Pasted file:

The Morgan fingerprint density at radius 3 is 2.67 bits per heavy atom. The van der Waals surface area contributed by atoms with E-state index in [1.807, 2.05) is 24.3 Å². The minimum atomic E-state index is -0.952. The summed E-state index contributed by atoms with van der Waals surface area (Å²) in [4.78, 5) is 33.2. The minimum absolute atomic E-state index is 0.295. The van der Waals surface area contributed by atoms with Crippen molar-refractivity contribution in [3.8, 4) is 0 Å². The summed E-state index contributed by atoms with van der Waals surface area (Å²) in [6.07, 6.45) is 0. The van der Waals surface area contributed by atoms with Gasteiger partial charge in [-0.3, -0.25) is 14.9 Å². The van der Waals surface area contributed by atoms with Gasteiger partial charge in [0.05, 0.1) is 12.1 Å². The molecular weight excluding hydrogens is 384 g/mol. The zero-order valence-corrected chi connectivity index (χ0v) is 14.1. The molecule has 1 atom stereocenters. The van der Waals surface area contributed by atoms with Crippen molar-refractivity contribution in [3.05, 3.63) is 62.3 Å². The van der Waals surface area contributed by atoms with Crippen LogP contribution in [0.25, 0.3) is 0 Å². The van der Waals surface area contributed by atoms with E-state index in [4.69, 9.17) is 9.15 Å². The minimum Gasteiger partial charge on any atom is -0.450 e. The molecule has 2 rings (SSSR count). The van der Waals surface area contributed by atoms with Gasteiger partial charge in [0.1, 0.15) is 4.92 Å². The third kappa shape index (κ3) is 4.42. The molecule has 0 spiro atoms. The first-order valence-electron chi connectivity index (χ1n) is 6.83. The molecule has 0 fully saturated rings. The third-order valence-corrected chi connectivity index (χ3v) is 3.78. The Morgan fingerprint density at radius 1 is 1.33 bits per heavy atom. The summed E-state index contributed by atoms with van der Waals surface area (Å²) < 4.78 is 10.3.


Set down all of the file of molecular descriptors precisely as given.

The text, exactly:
The Morgan fingerprint density at radius 3 is 2.67 bits per heavy atom. The van der Waals surface area contributed by atoms with E-state index in [1.807, 2.05) is 24.3 Å². The minimum atomic E-state index is -0.952. The summed E-state index contributed by atoms with van der Waals surface area (Å²) in [4.78, 5) is 33.2. The minimum absolute atomic E-state index is 0.295. The van der Waals surface area contributed by atoms with Crippen molar-refractivity contribution in [3.8, 4) is 0 Å². The summed E-state index contributed by atoms with van der Waals surface area (Å²) in [6.07, 6.45) is 0. The van der Waals surface area contributed by atoms with Gasteiger partial charge in [-0.3, -0.25) is 14.9 Å². The van der Waals surface area contributed by atoms with Gasteiger partial charge in [0.05, 0.1) is 12.1 Å². The molecular weight excluding hydrogens is 384 g/mol. The zero-order valence-corrected chi connectivity index (χ0v) is 14.1. The molecule has 1 atom stereocenters. The van der Waals surface area contributed by atoms with Crippen molar-refractivity contribution in [3.05, 3.63) is 62.3 Å². The van der Waals surface area contributed by atoms with Crippen LogP contribution in [0.25, 0.3) is 0 Å². The van der Waals surface area contributed by atoms with E-state index in [4.69, 9.17) is 9.15 Å². The minimum Gasteiger partial charge on any atom is -0.450 e. The molecule has 2 rings (SSSR count). The van der Waals surface area contributed by atoms with Gasteiger partial charge in [0.1, 0.15) is 4.92 Å². The third kappa shape index (κ3) is 4.42. The molecule has 0 spiro atoms. The first-order valence-electron chi connectivity index (χ1n) is 6.83. The molecule has 0 fully saturated rings. The third-order valence-corrected chi connectivity index (χ3v) is 3.78. The Morgan fingerprint density at radius 1 is 1.33 bits per heavy atom. The summed E-state index contributed by atoms with van der Waals surface area (Å²) < 4.78 is 10.3.